and cycloid: the mouth very large, with strong sharp teeth. The species are found in
the Mediterranean and in tropical seas. Some'attain a large size, as the BARRACOUDA,
or Barracouda Pike (Sphyrana barracouda), an inhabitant of the tropical parts of the
Atlantic ocean, which is scarcely less formidable than the white shaik. It is, however,
held in considerable estimation as an article of food, but at some seasons of the year
becomes unwholesome. It is a beautiful fish, of a rich green color above, and white
beneath. The I'KCTXA (5. vulgarix} is also valued as an article of food, and its scales and
air-bladder yield a substance used for making artificial pearls.

SPICCA'TO (Ital. separated), a musical term, indicative, like Staccato (q.v.), of a dis-
tinct and detached mode of performance. Its usual application is to music for bowed
instruments, where it implies that each note is to have a bow distinct from that which
precedes or follows it.


SPICES (Lat. specie*, kinds: in later Latin, kinds of goods, or produce in general;
ami then, the most highly prized kind of goods, the aromatic productions of the easH.
aromatic and pungent vegetable substances, used as condiments and for flavoring food.
They are almost exclusively the productions of tropical countries. In ancient times,
and throughout the middle ages, all the spices known in Europe were brought from
the east; and Arabia was regarded as the laud of spices, but rather because they came


through it, or were brought by its merchants, than because they were produced in it. for
they were really derived from the further east. They owe their aroma aiid pungency
chiefly ;o essential oils which they contain. They are yielded by different parts of
plants; some, as pepper, cayenne pepper, pimento, nutmeg, mace, and vanilla being the
Iruit or particular parts of the fruit; while some, as ginger, are the root-stock; and
others, as cinnamon and cassia, are the bark. Tropicul America produces some of the
spices, beiug the native region of cayenne pepper, pimento, and vanilla; but the greater
number are from the East Indies.

SPIDER, Aranea, a Linnsean genus, now divided not only into man^ genera, but into
laany families, and constituting a section (araneida) of the class arachnula, and order
pulmonaria. The species are very numerous, and are found in all parts of the world,
but most abundantly in tropical countries, which also produce the largest species, some
of them capable of making very small birds, and noi merely insects, their prey (see
BIRD-CATCHING SPIDER). The cephalothorax, formed by the combination of the head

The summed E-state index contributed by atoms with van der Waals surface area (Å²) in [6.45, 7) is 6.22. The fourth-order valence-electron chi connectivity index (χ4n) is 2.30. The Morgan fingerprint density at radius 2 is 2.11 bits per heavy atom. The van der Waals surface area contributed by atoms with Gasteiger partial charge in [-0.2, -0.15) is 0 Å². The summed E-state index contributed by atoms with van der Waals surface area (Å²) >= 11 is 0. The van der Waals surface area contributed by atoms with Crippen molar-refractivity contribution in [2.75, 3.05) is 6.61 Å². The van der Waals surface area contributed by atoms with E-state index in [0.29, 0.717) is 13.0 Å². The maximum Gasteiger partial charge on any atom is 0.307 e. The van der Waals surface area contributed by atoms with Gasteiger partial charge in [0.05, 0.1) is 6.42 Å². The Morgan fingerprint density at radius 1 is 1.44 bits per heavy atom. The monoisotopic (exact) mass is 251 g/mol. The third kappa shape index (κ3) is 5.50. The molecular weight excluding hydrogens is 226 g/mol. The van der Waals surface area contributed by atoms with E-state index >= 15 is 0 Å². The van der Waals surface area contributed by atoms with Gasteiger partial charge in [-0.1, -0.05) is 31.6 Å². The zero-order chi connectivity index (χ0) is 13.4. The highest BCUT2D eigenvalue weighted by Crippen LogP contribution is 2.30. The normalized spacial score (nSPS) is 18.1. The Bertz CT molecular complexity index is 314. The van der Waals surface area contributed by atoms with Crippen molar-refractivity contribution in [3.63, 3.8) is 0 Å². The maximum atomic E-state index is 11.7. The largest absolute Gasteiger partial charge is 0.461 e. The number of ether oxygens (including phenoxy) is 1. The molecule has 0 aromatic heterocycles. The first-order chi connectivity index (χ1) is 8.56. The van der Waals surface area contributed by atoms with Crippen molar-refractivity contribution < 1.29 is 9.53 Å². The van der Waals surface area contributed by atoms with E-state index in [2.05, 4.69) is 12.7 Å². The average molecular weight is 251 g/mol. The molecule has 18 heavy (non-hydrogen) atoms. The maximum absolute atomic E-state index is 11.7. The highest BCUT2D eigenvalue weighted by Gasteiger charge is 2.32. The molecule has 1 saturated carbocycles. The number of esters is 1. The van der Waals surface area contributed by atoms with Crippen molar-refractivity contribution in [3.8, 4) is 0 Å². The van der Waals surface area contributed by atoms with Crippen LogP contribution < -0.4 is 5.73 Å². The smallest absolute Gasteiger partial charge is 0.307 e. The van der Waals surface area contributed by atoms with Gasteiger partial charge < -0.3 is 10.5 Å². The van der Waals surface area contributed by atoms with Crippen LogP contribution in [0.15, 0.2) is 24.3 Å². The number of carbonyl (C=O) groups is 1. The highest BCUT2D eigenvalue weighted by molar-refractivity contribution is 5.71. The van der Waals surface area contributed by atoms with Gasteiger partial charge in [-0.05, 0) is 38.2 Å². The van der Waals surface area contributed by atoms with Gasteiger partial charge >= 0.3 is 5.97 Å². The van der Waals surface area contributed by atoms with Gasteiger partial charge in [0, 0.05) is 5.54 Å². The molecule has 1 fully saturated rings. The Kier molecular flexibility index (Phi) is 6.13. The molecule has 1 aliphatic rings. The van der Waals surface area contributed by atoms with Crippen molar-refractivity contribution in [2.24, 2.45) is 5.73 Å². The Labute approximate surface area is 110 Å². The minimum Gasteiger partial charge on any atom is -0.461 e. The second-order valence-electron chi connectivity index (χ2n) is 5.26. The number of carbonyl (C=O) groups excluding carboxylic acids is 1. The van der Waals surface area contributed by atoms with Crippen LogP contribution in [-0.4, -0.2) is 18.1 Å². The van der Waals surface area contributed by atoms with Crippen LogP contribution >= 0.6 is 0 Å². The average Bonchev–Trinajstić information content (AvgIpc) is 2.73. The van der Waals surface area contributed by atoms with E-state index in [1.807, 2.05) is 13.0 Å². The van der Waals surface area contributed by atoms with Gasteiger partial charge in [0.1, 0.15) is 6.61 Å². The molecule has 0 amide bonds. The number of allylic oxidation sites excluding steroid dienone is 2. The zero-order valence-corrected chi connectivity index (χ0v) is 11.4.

and thorax into one piece, is covered with a kind of horny buckler, generally of an oval
form; the abdomen is attached to it by a short stalk, and ; .s generally soft and tumid.
Each of the eight legs consists of seven joints, the last arrr-ed with two hooks, which are
commonly toothed like a comb. The frontal claws, commonly called mandibles which
dp not, however, correspond to the mandibles of insects, and move in an entirely
different direction, up and down are terminated by a sharp movable hook, which has
near its extremity a small slit for the emission of a venomour fluid secreted in a gland
of the previous joint. The maxilla are two in number, and between them is an organ
called the tongue, forming part of the external apparatus of the mouth. The maxilla;
are the basal joints of the palpi, which resemble very small legs, and are often terminated
in the females by a small hook, but in the males by complicated and curious append-
ages, characteristic of the different genera and species. Spiders have generally eight
eyes, the relative position of which varies remarkably in the different families and
genera. A few species have only six eyes, and a very small nunber have only two.
The upper surface of the abdomen generally exhibits a number of in-pressed spots, most
conspicuous in those kinds which have a smooth naked skin. The pulmonary orifices
are either two or four in number, and are situated near the base of tht abdomen. Near"
the anus are several spinnerets, small protuberances, pierced at the ext> - emity with 8k
multitude of minute orifices, from which threads of extreme tenuity are produced, ali
" these threads combining to form one thread of the web. The substance which exudes
from the spinnerets is glutinous, and immediately dries into thread on coining in contact
with the air. It is elaborated in reservoirs, which terminate in intestine-like tubes. All
spiders have spinnerets, and produce threads, although all do not use them for the same
purposes; for they differ very much in their habits: some employ their webs in order to
catch their insect prey, while others depend for the capture of their prey on their power*
of running and leaping; and some weave for themselves habitations in which they live,
while others select holes and crevices as their places of abode. Almost all spiders
envelop their eggs in silken cocoons, which some of them tear open -when the young are
hatched; they are attentive to their young, some carrying them for a time on their back,
whrle some carry the cocoons or egg-cases beneath their breast, and others carry them
attached to the extremity of the abdomen. Nearly 2,000 eggs have been found in a
single cocoon, and the young, when set free, may be seen swarming over the body of
the mother, so as almost to conceal her from view. The female spider is, in many of
the species, much larger than the male, and a very remarkable danger attends thf
amatory approaches of the latter, as, if they are not favorably received, he is not uncom-
monly killed and eaten on the spot. Spiders are very pugnacious, and in their combats
often sustain the loss of limbs; but, like crustaceans, they possess the power of repairing
this loss. Like them also, they change their skin frequently during their growth ; but
they undergo no proper transformation. There is much similarity of form among all
the multitude of kinds. Many of them exhibit very brilliant and beautiful colors,

Online LibraryFrancis LieberLibrary of universal knowledge. A reprint of the last (1880) Edinburgh and London edition of Chambers' encyclopaedia, with copious additions by American editors (Volume 13) → online text (page 164 of 203)